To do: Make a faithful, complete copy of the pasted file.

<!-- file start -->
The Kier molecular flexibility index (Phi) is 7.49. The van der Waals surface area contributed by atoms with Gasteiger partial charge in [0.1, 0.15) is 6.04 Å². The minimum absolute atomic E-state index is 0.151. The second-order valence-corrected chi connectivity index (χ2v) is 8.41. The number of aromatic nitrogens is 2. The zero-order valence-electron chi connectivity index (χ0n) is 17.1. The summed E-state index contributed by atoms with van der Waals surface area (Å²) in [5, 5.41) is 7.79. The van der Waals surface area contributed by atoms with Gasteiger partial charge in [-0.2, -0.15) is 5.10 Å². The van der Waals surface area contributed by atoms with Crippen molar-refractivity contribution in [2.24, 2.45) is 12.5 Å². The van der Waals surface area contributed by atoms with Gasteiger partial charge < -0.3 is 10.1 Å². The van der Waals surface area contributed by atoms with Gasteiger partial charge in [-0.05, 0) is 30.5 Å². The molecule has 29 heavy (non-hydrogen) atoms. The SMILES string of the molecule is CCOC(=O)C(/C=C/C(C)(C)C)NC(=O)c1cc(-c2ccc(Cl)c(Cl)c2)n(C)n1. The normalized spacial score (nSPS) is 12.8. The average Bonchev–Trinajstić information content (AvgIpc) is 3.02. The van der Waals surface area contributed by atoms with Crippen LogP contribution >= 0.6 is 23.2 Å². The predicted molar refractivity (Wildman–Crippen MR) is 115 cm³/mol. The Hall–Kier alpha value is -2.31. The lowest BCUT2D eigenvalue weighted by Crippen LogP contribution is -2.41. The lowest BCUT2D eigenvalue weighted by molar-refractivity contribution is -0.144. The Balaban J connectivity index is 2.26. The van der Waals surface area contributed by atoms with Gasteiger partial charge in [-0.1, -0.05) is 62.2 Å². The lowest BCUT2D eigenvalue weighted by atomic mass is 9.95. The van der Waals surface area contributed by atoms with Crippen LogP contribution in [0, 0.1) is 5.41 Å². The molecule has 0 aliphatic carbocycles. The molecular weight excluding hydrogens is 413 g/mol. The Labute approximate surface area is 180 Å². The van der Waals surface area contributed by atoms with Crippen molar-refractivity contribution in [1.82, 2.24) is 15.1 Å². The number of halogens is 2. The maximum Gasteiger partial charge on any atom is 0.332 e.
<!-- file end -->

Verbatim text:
The Kier molecular flexibility index (Phi) is 7.49. The van der Waals surface area contributed by atoms with Gasteiger partial charge in [0.1, 0.15) is 6.04 Å². The minimum absolute atomic E-state index is 0.151. The second-order valence-corrected chi connectivity index (χ2v) is 8.41. The number of aromatic nitrogens is 2. The zero-order valence-electron chi connectivity index (χ0n) is 17.1. The summed E-state index contributed by atoms with van der Waals surface area (Å²) in [5, 5.41) is 7.79. The van der Waals surface area contributed by atoms with Gasteiger partial charge in [-0.2, -0.15) is 5.10 Å². The van der Waals surface area contributed by atoms with Crippen molar-refractivity contribution in [2.24, 2.45) is 12.5 Å². The van der Waals surface area contributed by atoms with Gasteiger partial charge < -0.3 is 10.1 Å². The van der Waals surface area contributed by atoms with Gasteiger partial charge in [-0.05, 0) is 30.5 Å². The molecule has 29 heavy (non-hydrogen) atoms. The SMILES string of the molecule is CCOC(=O)C(/C=C/C(C)(C)C)NC(=O)c1cc(-c2ccc(Cl)c(Cl)c2)n(C)n1. The normalized spacial score (nSPS) is 12.8. The average Bonchev–Trinajstić information content (AvgIpc) is 3.02. The van der Waals surface area contributed by atoms with Crippen LogP contribution >= 0.6 is 23.2 Å². The predicted molar refractivity (Wildman–Crippen MR) is 115 cm³/mol. The Hall–Kier alpha value is -2.31. The lowest BCUT2D eigenvalue weighted by Crippen LogP contribution is -2.41. The lowest BCUT2D eigenvalue weighted by molar-refractivity contribution is -0.144. The Balaban J connectivity index is 2.26. The van der Waals surface area contributed by atoms with Gasteiger partial charge in [-0.1, -0.05) is 62.2 Å². The lowest BCUT2D eigenvalue weighted by atomic mass is 9.95. The van der Waals surface area contributed by atoms with Crippen LogP contribution in [0, 0.1) is 5.41 Å². The molecule has 0 aliphatic carbocycles. The molecular weight excluding hydrogens is 413 g/mol. The Labute approximate surface area is 180 Å². The van der Waals surface area contributed by atoms with Crippen molar-refractivity contribution in [1.82, 2.24) is 15.1 Å². The number of halogens is 2. The maximum Gasteiger partial charge on any atom is 0.332 e.